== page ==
Mesquite Flat Sand Dunes Hiking Guide – Death Valley National Park
Of all the things to do in Death Valley National Park visiting a natural sand dune is one of the things that should be at the top of everybody’s list. Mesquite Flat Sand Dunes is a large area of natural ivory colored sand near the tourist stopping point of Stovepipe Wells. These dunes are a popular attraction most visitors coming to Death Valley. Some of the highlights about Mesquite Flat Sand Dunes is that they’re the easiest dunes to access inside the park, they provide some very beautiful shadows and colors, and the proximity of the dunes to Stovepipe wells. The dunes themselves cover fourteen square miles across the broadest part of the valley (1). As you walk across the dunes, keep an eye out for the twisted mesquite trees scattered throughout the dunes which give them their name.
One might be wondering just why exactly there aren’t more sand dunes in the desert. The creation of dunes is a complicated process that requires three things: a supply of sand (obvious), strong wind, and something to slow the wind so the sand builds up and stays in one location. In the case of Mesquite Flat Sand Dunes, winds from the north blow in eroding sand from surrounding mountains. The winds bring the sand down to the south to the base of the large Panamint mountain range. The sand builds and is distributed throughout a large basin north of the mountains. On the west side of the Panamint mountains, southerly winds blow in even more sand from the other direction. As a result, sand builds up across a large area throughout the valley and is kept in place from surrounding mountains (2).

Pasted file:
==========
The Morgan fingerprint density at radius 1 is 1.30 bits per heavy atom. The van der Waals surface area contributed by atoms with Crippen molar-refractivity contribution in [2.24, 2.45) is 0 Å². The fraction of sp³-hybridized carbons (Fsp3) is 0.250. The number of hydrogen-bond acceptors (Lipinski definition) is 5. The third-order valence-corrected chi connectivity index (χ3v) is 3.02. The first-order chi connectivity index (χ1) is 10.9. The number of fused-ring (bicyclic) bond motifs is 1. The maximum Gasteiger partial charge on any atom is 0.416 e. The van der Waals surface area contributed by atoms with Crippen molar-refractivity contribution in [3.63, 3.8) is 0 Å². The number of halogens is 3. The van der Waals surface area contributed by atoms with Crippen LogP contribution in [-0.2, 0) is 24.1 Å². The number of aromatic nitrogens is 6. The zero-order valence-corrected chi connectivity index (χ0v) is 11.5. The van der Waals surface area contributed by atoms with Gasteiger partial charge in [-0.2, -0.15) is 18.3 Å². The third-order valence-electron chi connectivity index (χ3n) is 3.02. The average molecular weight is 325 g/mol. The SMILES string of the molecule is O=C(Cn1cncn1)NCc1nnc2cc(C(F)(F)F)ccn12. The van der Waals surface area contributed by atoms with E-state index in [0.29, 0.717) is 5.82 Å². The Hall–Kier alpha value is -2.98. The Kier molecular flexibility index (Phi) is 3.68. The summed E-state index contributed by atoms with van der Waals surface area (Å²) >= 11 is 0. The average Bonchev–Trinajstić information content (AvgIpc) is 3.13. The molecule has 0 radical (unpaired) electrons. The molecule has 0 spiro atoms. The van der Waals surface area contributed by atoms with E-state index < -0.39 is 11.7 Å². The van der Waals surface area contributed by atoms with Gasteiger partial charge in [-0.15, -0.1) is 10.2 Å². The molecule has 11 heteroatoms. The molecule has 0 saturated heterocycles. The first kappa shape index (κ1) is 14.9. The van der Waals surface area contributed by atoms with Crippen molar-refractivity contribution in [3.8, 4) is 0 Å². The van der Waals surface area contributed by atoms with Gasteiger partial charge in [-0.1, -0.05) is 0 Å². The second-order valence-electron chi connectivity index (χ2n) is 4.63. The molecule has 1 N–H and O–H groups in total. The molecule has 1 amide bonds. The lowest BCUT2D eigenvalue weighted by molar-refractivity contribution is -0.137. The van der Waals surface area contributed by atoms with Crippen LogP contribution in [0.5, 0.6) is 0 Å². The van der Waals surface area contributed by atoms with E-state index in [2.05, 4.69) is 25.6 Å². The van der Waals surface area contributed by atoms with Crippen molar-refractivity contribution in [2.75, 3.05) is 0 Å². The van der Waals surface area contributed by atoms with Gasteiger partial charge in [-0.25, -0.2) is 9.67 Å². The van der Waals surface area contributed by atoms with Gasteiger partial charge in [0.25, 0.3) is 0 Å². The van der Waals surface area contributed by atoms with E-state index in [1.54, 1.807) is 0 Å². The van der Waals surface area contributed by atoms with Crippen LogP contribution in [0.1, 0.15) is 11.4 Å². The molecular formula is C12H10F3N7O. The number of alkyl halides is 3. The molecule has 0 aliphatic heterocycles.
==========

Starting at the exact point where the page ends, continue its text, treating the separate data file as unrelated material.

On A Personal Note:
Mesquite Flat Sand Dunes is a wonderful place to spend time photographing some beautiful colors. Depending on the time of day you can capture dramatic shadows or soft pastels. One of the most beautiful times to visit is during the evening to watch the sun set across the valley. This is also a great place for children to roam free with the soft sand to help keep them safe from any major hazards. However, at night major threats will be foxes, coyotes, and rattlesnakes.
A couple of things to note: There is no actual trail here. You’re free to create your own path. Walking in sand is a lot more difficult than walking on flat compact soil. If you happen to be visiting outside of the dusk or dawn hours, stay well hydrated and bring sunscreen. The bright white colors reflect the sunlight generating more heat that radiates against your skin.
Looking for another short hike nearby? Check out Mosaic Canyon. This trail is also near Stovepipe Wells. It’s popular for its vibrant colors through a narrowed canyon through the base of Tucki Mountain on the north end of the Panamint Range.
1. N.a. “Mesquite Flat Sand Dunes.” Death Valley National Park. National Park Service Placard. Exhibited at Mesquite Flat Sand Dunes February 2021.
2. N.a. “Sand Trap.” Death Valley National Park. National Park Service Placard. U.S. Department Of The Interior. Exhibited at Mesquite Flat Sand Dunes February 2021.